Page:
Features, Science

Sargent student’s childhood hospitalization leads her to launch nonprofit

Lena Papadakis and her two triplet sisters were born premature at 32 weeks. For much of her childhood, she was in and out of Massachusetts General Hospital with chronic pneumonia and frequent surgeries.

Lena Papadakis, a pre-medical senior in Boston University’s Sargent College of Health and Rehabilitation Sciences, founded Preemie to Pre-Med, a nonprofit dedicated to supporting child life departments in New England hospitals. ILLUSTRATION BY LAURYN ALLEN/ DAILY FREE PRESS STAFF

But out of this distress, she grew to love the medical field and is now giving back to the very programs that saved her life.

Currently a pre-medical senior in Boston University’s Sargent College of Health and Rehabilitation Sciences, Papadakis is the founder of the nonprofit Preemie to Pre-Med, a charity supporting child life departments in New England hospitals.

Papadakis said the organization began in August and officially launched Oct. 5 in response to the loss of volunteer teams, as well as cuts to funding, for medical programs like pediatrics as a result of the COVID-19 pandemic.

Her experience as a former patient, Papadakis said, makes her worry about families looking for care during this public health crisis.

“I was meeting a lot of parents that were extremely concerned about their kids that were most likely going to be hospitalized during the pandemic, and these are kids with chronic issues,” Papadakis said. “And I was wondering, ‘What impact would this have on this population of at-risk, vulnerable patients?”

So far, PTP has raised more than $3,300 through social media campaigning, and aims to raise $10,000 for MGH’s John Hancock Child Life and Wellness Program by May 2021.

In raising money online, Papadakis said pediatrics and children’s programs are often underfunded and neglected, though participants in these frequently advocate for other causes on social media.

“I’m really looking forward to seeing where this all goes, especially as we start to get more visibility and people hear about our organization more,” Papadakis said. “No one’s really talking about the impact that all of this is having on pediatric patients.”

Papadakis’s mother, B Papadakis — the charity’s chief financial officer — ran the Boston Marathon for MGH two years ago.

The majority of PTP’s 34 staffers are students, including Sargent sophomore Riya Gopal, one of PTP’s fundraising co-leads, who had heard about the charity through a health sciences newsletter.

Gopal said she and the rest of the team were surprised by the amount they have raised and the awareness the campaign has received. She said the end goal is not financial, however.

“I want to be able to see the impact that our fundraising has,” Gopal said. “It’s not necessarily about the money, but it’s more the indirect impact that the money has on the various children who are at MGH right now and are currently depleted of resources from the global pandemic.”

As part of that fundraising, PTP will be reaching out to organizations to partner with when creating gift baskets — containing supplies such as water bottles and face masks — to distribute to college students for more exposure, Gopal said.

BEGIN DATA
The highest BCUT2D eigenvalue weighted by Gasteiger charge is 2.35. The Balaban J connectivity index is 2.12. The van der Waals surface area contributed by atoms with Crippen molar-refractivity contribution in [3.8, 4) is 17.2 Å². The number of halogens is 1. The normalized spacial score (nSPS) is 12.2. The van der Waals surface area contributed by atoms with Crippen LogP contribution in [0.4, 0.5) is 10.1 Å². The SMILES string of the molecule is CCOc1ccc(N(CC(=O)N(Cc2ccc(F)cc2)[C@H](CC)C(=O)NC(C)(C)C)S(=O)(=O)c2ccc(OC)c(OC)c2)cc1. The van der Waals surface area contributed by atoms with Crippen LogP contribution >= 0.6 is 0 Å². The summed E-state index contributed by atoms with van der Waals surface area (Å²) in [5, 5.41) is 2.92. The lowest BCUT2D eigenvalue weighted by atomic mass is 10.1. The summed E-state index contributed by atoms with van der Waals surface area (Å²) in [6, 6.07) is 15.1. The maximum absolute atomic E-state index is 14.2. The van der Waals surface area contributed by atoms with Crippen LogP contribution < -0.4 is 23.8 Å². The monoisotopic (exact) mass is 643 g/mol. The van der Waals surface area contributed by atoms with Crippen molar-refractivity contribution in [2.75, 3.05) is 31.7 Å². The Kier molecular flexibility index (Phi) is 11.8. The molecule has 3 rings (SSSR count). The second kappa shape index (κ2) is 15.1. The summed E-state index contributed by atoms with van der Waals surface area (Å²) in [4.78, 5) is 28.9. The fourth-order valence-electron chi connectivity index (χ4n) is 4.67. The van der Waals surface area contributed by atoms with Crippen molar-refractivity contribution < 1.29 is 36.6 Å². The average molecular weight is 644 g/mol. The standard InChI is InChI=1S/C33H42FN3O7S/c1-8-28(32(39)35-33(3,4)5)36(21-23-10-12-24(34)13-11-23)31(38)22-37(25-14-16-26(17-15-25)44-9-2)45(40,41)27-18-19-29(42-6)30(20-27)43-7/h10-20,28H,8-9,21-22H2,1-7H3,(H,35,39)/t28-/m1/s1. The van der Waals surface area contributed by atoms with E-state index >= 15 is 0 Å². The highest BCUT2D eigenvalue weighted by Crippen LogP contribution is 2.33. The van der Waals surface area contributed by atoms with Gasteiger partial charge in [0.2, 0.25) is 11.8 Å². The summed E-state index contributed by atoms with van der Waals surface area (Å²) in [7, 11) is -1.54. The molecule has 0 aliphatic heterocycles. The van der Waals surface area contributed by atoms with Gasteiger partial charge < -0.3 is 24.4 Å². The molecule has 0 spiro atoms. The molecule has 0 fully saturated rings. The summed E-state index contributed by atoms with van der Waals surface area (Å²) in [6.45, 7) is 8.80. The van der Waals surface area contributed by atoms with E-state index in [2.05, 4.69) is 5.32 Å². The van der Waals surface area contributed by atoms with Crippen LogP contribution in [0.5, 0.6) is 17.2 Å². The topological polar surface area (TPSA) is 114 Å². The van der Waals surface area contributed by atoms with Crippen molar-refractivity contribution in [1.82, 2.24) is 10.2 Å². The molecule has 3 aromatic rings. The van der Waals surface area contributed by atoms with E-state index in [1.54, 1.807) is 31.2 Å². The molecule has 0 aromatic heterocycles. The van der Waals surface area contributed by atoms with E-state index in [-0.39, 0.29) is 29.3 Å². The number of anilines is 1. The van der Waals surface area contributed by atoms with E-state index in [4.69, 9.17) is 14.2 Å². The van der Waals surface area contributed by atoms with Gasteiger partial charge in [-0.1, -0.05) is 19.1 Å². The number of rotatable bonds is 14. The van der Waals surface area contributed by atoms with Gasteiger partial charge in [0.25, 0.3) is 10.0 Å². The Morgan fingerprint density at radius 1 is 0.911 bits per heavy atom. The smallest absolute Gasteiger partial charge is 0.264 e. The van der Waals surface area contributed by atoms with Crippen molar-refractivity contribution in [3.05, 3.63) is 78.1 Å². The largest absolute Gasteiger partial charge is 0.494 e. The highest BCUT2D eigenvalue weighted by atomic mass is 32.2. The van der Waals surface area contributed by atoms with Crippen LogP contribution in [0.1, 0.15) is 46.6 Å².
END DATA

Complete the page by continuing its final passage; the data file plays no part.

Besides fundraising, the team also has web designers, communication and public relations specialists, and social media managers and analysts.

Benjamin Weitzman, a sophomore in Sargent, is a Facebook analyst at PTP. He creates weekly reports on its engagement and growth on the platform.

Weitzman said on opening week, the group received “hundreds of shares and thousands of dollars in donations,” and has continued to hold donation drives with Instagram story shoutouts, which he said has been successful in keeping up the momentum.

Throughout his time with PTP the past several months, Weitzman said he was grateful for the opportunity to engage with the work he enjoys doing despite hospitals being closed to volunteers.

“I really wanted to volunteer at the local hospitals and local medical facilities and all that, which would have been awesome, but I know that obviously with coronavirus, it’s really hard to get into those things,” Weitzman said. “When I found this program, I knew it was both volunteer-based and really meaningful.”

Papadakis currently interns at Brigham and Women’s Hospital in maternal–fetal medicine, where she conducts remote clinical research on premature babies. She said she hopes to become a doctor in pediatrics, just like those she grew up often seeing when she was ill.

“As a patient who was a multiple and whose mom had a high-risk pregnancy, and to be the reason why it was a high-risk pregnancy, I was the one that was really not doing well,” Papadakis said. “Now I look at high-risk pregnancies, I look at extremely premature babies, I look at what’s wrong with them. And so it’s been a really cool experience to see that on the other side.”

For those without a personal connection to the preemie experience, like Gopal, the charity is enlightening when it comes to the struggles of at-risk babies and young children.

“I think back to my own childhood and I just think about how privileged I was that I was able to lead a very healthy life,” Gopal said, “and I think that every single child absolutely, 100 percent deserves that.”

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